However, the two individuals confessed about the surprise regarding the water that was oozing. They found that the water not salty. In accordance to the book, Walkers expected that the water would be salty. Also, the engineer had a similar opinion. The tunnel became flooded to river level within one day. Fortunately, there was no deaths in the tunnel.

The contractor and engineer agreed on bringing pumps to remove the flooding water from the tunnel. Although these pumps were extremely powerful, they did not manage to pump out the water from the tunnel explicitly. This was because the water that was being produced by the spring was not within the capability of pumping. The pumps had a capacity to pump at least 50 litters of water every day.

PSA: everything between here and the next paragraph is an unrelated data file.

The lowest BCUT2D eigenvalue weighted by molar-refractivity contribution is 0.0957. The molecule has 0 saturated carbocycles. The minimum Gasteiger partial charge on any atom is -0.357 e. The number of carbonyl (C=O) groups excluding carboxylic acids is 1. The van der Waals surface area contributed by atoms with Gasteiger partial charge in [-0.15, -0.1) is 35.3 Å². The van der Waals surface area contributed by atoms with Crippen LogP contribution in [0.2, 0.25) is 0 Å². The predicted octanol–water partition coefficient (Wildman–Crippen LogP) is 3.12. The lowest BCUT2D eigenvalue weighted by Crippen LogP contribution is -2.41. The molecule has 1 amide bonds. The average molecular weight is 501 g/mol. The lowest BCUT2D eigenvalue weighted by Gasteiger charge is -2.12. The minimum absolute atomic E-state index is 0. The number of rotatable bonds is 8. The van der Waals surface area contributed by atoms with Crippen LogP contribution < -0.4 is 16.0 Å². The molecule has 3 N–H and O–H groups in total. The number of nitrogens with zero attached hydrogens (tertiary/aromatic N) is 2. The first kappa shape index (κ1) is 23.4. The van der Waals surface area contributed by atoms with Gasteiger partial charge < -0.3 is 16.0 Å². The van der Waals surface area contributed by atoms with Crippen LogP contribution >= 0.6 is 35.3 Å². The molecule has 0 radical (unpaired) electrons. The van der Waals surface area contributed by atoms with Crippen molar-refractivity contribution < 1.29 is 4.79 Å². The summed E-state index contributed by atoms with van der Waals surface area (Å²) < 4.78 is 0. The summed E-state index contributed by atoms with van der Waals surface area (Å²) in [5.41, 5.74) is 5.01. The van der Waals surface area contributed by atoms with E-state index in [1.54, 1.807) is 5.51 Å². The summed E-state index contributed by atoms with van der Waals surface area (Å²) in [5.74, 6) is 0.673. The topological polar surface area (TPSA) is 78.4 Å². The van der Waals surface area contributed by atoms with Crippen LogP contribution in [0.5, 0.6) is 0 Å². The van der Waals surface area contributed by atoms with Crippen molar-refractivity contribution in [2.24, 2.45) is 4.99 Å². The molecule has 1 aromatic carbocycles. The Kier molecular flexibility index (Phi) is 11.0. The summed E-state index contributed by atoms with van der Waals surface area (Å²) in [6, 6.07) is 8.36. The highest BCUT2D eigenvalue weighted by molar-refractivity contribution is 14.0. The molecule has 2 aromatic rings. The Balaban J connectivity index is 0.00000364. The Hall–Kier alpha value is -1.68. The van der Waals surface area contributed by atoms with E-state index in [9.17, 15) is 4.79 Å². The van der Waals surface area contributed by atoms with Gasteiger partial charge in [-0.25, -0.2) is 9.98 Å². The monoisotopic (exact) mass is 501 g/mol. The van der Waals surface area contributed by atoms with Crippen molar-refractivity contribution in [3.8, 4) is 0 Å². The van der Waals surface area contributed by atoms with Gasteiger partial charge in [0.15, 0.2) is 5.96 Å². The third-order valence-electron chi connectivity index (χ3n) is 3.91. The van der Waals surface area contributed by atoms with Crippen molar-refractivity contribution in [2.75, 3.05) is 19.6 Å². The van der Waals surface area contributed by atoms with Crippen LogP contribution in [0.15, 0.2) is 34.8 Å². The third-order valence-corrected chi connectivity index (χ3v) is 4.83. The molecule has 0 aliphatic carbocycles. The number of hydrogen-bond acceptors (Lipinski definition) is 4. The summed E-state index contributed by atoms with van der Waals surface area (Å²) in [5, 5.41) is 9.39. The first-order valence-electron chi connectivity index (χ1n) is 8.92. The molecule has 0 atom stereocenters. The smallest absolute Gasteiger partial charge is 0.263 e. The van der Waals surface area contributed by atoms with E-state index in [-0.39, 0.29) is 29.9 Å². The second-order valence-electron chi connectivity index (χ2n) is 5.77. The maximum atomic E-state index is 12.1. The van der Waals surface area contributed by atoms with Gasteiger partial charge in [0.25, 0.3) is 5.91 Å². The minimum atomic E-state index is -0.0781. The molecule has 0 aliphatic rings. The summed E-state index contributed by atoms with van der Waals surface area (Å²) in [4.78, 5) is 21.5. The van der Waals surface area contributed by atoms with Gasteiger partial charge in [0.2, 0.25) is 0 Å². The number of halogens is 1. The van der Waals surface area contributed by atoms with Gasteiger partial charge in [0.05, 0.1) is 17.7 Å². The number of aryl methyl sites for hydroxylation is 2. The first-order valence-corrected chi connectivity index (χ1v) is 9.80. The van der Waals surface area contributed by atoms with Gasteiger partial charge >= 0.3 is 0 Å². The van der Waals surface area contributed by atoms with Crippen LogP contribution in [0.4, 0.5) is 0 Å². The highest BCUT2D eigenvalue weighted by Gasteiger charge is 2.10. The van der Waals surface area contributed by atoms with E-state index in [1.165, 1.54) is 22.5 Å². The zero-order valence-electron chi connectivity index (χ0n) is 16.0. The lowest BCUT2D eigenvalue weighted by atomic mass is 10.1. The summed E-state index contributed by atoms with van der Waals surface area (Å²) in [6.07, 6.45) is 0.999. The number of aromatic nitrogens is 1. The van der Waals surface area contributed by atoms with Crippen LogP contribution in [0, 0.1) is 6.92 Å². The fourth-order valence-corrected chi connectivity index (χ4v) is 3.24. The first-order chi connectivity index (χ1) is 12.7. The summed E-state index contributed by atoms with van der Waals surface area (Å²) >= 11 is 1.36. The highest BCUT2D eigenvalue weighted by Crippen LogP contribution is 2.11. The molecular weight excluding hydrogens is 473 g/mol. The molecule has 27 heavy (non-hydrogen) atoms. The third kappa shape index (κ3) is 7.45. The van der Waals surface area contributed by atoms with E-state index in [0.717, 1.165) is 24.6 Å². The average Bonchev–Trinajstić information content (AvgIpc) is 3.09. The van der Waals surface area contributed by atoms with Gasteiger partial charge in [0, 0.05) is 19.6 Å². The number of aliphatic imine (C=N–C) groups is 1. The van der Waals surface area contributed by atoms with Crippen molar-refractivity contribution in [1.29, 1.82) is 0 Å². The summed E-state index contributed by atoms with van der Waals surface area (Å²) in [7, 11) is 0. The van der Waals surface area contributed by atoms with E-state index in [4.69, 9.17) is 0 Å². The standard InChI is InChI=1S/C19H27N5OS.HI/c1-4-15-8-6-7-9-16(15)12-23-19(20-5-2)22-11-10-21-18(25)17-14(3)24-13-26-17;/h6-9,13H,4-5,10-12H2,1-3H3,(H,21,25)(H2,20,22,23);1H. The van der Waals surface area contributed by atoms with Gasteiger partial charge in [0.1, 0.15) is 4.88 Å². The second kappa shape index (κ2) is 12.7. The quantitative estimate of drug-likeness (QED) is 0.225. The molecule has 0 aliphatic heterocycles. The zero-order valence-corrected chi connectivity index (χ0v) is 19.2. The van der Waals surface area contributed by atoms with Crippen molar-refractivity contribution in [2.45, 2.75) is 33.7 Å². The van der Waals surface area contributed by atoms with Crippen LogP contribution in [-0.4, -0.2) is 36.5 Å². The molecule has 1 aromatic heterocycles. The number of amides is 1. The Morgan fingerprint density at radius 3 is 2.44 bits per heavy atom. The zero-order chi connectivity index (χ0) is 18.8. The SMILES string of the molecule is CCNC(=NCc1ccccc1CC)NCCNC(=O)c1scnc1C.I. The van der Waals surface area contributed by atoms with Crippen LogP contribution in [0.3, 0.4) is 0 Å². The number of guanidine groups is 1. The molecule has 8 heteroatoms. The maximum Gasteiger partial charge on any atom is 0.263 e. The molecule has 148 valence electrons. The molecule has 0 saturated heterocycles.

Therefore, they establish other strategies to prevent flooding. They consulted and decided to bring a diver who would help in sealing the spring (Fahey, 2010). Lambert Bravely dived into the tunnel and sealed the spring successfully. Lambert claimed that sealing the spring was tough because he had encountered many difficulties. However, the diver managed to seal the spring to a manageable level where less water was produced.

After sealing the spring completely, the work of completing the tunnel resumed. However, the engineer opted to come up with a new heading to divert from the repeat of the earlier occurrence at 180 meters from the spring point. In 19th December 1884, the workers arrived at an open joint where water had formed its entrance route. Walker did not manage to explain this issue explicitly in his book.